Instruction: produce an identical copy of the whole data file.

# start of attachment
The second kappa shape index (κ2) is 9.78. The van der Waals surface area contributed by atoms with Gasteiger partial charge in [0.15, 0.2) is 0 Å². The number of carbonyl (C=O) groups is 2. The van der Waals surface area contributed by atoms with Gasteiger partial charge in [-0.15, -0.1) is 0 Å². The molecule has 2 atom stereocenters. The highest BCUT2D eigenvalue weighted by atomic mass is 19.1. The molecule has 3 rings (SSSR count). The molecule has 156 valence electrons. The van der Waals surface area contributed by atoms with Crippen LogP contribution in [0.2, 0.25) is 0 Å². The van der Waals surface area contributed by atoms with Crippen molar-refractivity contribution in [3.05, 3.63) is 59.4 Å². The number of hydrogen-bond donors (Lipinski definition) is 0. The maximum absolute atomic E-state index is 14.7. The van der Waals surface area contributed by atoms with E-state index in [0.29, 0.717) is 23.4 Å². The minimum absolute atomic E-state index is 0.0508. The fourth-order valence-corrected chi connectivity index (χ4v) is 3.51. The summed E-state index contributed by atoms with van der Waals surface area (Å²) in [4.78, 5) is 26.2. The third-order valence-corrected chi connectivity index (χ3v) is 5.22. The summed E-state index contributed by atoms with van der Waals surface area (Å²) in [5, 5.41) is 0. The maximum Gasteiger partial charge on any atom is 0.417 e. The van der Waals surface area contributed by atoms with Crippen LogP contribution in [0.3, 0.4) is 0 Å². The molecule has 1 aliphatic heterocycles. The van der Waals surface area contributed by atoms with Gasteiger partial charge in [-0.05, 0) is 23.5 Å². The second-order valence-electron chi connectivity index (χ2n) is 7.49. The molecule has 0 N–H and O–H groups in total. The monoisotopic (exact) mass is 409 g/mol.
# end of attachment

The second kappa shape index (κ2) is 9.78. The van der Waals surface area contributed by atoms with Gasteiger partial charge in [0.15, 0.2) is 0 Å². The number of carbonyl (C=O) groups is 2. The van der Waals surface area contributed by atoms with Gasteiger partial charge in [-0.15, -0.1) is 0 Å². The molecule has 2 atom stereocenters. The highest BCUT2D eigenvalue weighted by atomic mass is 19.1. The molecule has 3 rings (SSSR count). The molecule has 156 valence electrons. The van der Waals surface area contributed by atoms with Crippen LogP contribution in [0.2, 0.25) is 0 Å². The van der Waals surface area contributed by atoms with Crippen molar-refractivity contribution in [3.05, 3.63) is 59.4 Å². The number of hydrogen-bond donors (Lipinski definition) is 0. The maximum absolute atomic E-state index is 14.7. The van der Waals surface area contributed by atoms with E-state index in [0.29, 0.717) is 23.4 Å². The minimum absolute atomic E-state index is 0.0508. The fourth-order valence-corrected chi connectivity index (χ4v) is 3.51. The summed E-state index contributed by atoms with van der Waals surface area (Å²) in [4.78, 5) is 26.2. The third-order valence-corrected chi connectivity index (χ3v) is 5.22. The summed E-state index contributed by atoms with van der Waals surface area (Å²) in [5, 5.41) is 0. The maximum Gasteiger partial charge on any atom is 0.417 e. The van der Waals surface area contributed by atoms with Crippen LogP contribution in [0.3, 0.4) is 0 Å². The molecule has 1 aliphatic heterocycles. The van der Waals surface area contributed by atoms with Gasteiger partial charge in [-0.05, 0) is 23.5 Å². The second-order valence-electron chi connectivity index (χ2n) is 7.49. The molecule has 0 N–H and O–H groups in total. The monoisotopic (exact) mass is 409 g/mol.